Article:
As noted in section (c) above, the role in which a faculty member is speaking (e.g., as a citizen, as a faculty member, as a department chair, etc.) is also particularly important. See Jeffries v. Harleston, 52 F.3d 9 (2d Cir.), cert. denied, 516 U.S. 862 (1995) (distinguishing between protection for professor’s speech as a faculty member v. his administrative role as a department chair, in which he acts on behalf of the institution).
These issues can of course be especially contentious at religiously-affiliated institutions. The socalled “Limitations Clause” cited in (b) above asserts that any limitations on academic freedom based on religious principles should be clearly stated in writing when someone is hired.
In the Classroom (and Other Interactions with Students)
A number of recent reports and studies have claimed that conservative scholars are less likely to be hired and promoted in academe. Other articles have questioned the assumptions behind these studies and have argued that self-selection is a better explanation for the comparative underrepresentation of conservative faculty members at colleges and universities. See, e.g., “New Paper Assails Report That Said Bias Against Conservative Professors Is Common in Academe,” The Chronicle of Higher Education: Academe Today (Aug. 9, 2005). Still other scholars have argued that professors in certain disciplines have a duty to be open about their political positions and beliefs when they teach, and perhaps even to make an impact on their students’ attitudes toward politics. See, e.g., Avner De-Shalit, “Teaching Political Philosophy and Academic Neutrality,” 3 Theory and Research in Education 97 (2005).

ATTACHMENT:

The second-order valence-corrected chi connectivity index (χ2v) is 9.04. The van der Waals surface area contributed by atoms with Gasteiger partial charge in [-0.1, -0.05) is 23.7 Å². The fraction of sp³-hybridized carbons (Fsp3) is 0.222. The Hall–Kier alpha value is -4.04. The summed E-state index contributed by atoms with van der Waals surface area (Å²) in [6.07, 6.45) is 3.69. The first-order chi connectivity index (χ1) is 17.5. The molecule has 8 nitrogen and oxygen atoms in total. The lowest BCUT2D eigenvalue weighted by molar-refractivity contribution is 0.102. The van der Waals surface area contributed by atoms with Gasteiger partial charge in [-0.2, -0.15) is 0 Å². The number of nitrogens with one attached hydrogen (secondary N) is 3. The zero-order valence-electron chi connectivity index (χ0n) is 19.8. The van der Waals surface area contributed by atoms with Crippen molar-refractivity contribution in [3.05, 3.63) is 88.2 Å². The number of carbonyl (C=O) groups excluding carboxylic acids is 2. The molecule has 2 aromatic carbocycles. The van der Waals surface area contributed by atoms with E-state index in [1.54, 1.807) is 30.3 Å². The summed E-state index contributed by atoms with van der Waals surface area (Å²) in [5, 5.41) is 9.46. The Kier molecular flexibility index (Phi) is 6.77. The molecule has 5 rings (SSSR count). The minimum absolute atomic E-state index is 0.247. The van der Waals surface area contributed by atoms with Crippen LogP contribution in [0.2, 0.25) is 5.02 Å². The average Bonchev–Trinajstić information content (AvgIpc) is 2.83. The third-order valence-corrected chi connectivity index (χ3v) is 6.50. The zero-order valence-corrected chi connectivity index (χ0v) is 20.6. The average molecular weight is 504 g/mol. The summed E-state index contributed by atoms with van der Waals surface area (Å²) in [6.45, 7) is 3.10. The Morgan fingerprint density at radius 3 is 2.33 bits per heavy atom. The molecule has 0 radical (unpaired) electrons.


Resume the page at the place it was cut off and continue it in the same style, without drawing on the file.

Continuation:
David Horowitz, president of the Center for the Study of Popular Culture, has led a national campaign to urge federal and state legislators to pass the so-called “Academic Bill of Rights,” which would require public universities to expose students to a diversity of views in curricula, reading lists, and campus speakers. The document also calls for the prohibition of the grading of students and the hiring or firing of professors based on their political or religious beliefs. The proposal has been sternly criticized by the American Association of University Professors and other higher education organizations and leaders as an infringement on academic freedom by legislating that particular types of views be formally incorporated in higher education, even if faculty experts believe that the inclusion of such views may be inconsistent with rigorous standards for scholarship or appropriateness in their fields of expertise. See, e.g., Ann Marie B. Bahr, “The Right to Tell the Truth,” The Chronicle of Higher Education (May 6, 2005); Jacobson, Jennifer, “Opponents of ‘Academic Bill of Rights’ Form a Coalition to Fight It More Effectively,” id. (March 16, 2006). The measure was incorporated as a “sense of Congress” by the House majority in legislation to renew the Higher Education Act, albeit without any enforcement mechanism. Similar legislation has been introduced in over a dozen states.